When I’m teaching my Entity Framework trainings, I’m always begging to look, at least from time to time or when you see the query looks complex, to generated SQL statement. And if you have (near to) real data, also execution plan. Although Entity Framework helps you with standard data access layer, it’s not magic – the query translation is complex process and sometimes what you capture in LINQ query isn’t exactly how you’d express it in SQL. You simply have different concepts in LINQ vs. in SQL.
Last week I was writing some decision algorithms based on data and I was accessing it, of course, using Entity Framework. Because the conditions we’re complex I was writing these as it came from my head to my fingers. The day after I was writing similar condition, only one or two options negated and I wrote it differently. Basically I was swapping
Any methods. These two are interchangeable, if you change conditions accordingly.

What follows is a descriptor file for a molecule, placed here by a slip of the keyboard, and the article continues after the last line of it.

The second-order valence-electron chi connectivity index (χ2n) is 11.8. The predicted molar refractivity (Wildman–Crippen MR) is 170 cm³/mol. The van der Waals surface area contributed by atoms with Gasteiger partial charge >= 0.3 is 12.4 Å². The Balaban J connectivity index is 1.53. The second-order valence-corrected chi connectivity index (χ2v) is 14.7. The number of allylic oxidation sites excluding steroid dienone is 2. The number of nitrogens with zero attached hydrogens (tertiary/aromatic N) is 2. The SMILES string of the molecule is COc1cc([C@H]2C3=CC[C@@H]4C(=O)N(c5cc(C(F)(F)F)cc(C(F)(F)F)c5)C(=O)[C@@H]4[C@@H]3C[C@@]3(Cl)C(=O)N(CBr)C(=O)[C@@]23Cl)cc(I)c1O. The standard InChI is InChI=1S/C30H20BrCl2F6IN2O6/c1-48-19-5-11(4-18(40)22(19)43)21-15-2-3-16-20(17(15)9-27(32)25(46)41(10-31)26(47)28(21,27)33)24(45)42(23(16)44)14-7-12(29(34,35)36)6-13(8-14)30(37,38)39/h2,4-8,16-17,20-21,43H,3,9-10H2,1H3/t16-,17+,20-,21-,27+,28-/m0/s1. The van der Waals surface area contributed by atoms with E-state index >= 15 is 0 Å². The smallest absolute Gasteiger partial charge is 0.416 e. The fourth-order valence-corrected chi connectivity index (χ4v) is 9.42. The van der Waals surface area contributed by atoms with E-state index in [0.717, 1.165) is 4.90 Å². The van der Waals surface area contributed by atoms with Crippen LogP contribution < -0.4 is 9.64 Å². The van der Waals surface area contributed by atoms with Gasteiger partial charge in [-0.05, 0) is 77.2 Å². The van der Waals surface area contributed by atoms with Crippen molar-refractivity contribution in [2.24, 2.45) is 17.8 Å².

As an example let’s have and condition: “All apples are green.” aka "
All(apple => apple.Color == Green)". But you can also say “No (any) apple is non-green.” aka "
!Any(apple => apple.Color != Green)".
Now the magic comes to play. You might think, well, if it’s interchangeable, then it’s good, as Entity Framework can always utilize
EXISTS predicate from SQL. For simple queries maybe. But if you think about various places where the condition can occur and how easy is to negate the condition you immediately have a lot of problems in front of you. Add to this database engine optimized, where it can or can’t use properly indices, reorder conditions to create smaller intermediate result sets etc. A lot of places where the machine needs to (try to) figure out what’s best way of getting your data for you.
Sadly there’s no rule of thumb, like always use
Any. Only one good and 100% working advice is to always check the query and execution plan. But even with i.e.
All the result could be absolutely fine.